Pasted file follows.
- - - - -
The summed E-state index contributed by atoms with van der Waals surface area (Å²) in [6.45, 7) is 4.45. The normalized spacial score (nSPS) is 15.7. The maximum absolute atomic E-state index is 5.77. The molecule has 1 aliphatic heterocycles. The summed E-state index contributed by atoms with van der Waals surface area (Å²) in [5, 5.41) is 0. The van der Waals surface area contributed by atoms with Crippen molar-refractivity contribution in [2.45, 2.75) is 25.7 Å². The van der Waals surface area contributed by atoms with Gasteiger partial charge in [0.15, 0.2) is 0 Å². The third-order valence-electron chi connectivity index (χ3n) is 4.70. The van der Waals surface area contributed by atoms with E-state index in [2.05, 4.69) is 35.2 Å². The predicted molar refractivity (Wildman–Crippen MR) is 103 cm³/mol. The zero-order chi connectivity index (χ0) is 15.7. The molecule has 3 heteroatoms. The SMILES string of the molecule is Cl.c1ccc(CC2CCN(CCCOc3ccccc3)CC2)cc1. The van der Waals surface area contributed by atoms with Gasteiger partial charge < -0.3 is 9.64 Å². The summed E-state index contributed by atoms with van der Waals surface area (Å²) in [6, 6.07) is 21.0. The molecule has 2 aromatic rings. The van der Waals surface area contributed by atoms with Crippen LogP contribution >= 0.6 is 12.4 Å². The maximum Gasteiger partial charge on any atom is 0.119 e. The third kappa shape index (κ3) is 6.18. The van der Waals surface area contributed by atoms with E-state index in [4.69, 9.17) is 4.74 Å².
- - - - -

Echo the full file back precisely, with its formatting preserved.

The summed E-state index contributed by atoms with van der Waals surface area (Å²) in [6.45, 7) is 4.45. The normalized spacial score (nSPS) is 15.7. The maximum absolute atomic E-state index is 5.77. The molecule has 1 aliphatic heterocycles. The summed E-state index contributed by atoms with van der Waals surface area (Å²) in [5, 5.41) is 0. The van der Waals surface area contributed by atoms with Crippen molar-refractivity contribution in [2.45, 2.75) is 25.7 Å². The van der Waals surface area contributed by atoms with Gasteiger partial charge in [0.15, 0.2) is 0 Å². The third-order valence-electron chi connectivity index (χ3n) is 4.70. The van der Waals surface area contributed by atoms with E-state index in [2.05, 4.69) is 35.2 Å². The predicted molar refractivity (Wildman–Crippen MR) is 103 cm³/mol. The zero-order chi connectivity index (χ0) is 15.7. The molecule has 3 heteroatoms. The SMILES string of the molecule is Cl.c1ccc(CC2CCN(CCCOc3ccccc3)CC2)cc1. The van der Waals surface area contributed by atoms with Gasteiger partial charge < -0.3 is 9.64 Å². The summed E-state index contributed by atoms with van der Waals surface area (Å²) in [6, 6.07) is 21.0. The molecule has 2 aromatic rings. The van der Waals surface area contributed by atoms with Crippen LogP contribution >= 0.6 is 12.4 Å². The maximum Gasteiger partial charge on any atom is 0.119 e. The third kappa shape index (κ3) is 6.18. The van der Waals surface area contributed by atoms with E-state index in [4.69, 9.17) is 4.74 Å².